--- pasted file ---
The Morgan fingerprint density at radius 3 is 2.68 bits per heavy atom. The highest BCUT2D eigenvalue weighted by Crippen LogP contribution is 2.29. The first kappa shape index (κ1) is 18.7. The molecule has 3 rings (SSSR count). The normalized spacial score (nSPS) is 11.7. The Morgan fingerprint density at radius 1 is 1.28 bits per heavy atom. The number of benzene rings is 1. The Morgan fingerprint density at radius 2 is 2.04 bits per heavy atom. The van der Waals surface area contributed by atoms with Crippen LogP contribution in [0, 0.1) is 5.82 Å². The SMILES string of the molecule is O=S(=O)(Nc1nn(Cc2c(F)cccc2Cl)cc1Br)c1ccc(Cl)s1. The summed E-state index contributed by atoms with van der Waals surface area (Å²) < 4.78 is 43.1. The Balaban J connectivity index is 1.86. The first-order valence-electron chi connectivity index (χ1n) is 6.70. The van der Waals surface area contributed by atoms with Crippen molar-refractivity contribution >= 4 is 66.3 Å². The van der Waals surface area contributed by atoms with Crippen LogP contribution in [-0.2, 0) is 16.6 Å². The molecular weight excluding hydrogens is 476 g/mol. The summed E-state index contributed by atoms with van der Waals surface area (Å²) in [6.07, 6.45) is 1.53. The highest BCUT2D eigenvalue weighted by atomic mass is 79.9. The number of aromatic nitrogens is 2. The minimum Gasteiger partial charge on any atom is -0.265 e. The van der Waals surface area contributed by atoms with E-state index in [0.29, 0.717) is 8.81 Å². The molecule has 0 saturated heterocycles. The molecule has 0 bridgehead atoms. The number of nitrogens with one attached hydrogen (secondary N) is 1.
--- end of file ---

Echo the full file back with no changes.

The Morgan fingerprint density at radius 3 is 2.68 bits per heavy atom. The highest BCUT2D eigenvalue weighted by Crippen LogP contribution is 2.29. The first kappa shape index (κ1) is 18.7. The molecule has 3 rings (SSSR count). The normalized spacial score (nSPS) is 11.7. The Morgan fingerprint density at radius 1 is 1.28 bits per heavy atom. The number of benzene rings is 1. The Morgan fingerprint density at radius 2 is 2.04 bits per heavy atom. The van der Waals surface area contributed by atoms with Crippen LogP contribution in [0, 0.1) is 5.82 Å². The SMILES string of the molecule is O=S(=O)(Nc1nn(Cc2c(F)cccc2Cl)cc1Br)c1ccc(Cl)s1. The summed E-state index contributed by atoms with van der Waals surface area (Å²) < 4.78 is 43.1. The Balaban J connectivity index is 1.86. The first-order valence-electron chi connectivity index (χ1n) is 6.70. The van der Waals surface area contributed by atoms with Crippen molar-refractivity contribution >= 4 is 66.3 Å². The van der Waals surface area contributed by atoms with Crippen LogP contribution in [-0.2, 0) is 16.6 Å². The molecular weight excluding hydrogens is 476 g/mol. The summed E-state index contributed by atoms with van der Waals surface area (Å²) in [6.07, 6.45) is 1.53. The highest BCUT2D eigenvalue weighted by atomic mass is 79.9. The number of aromatic nitrogens is 2. The minimum Gasteiger partial charge on any atom is -0.265 e. The van der Waals surface area contributed by atoms with E-state index in [0.29, 0.717) is 8.81 Å². The molecule has 0 saturated heterocycles. The molecule has 0 bridgehead atoms. The number of nitrogens with one attached hydrogen (secondary N) is 1.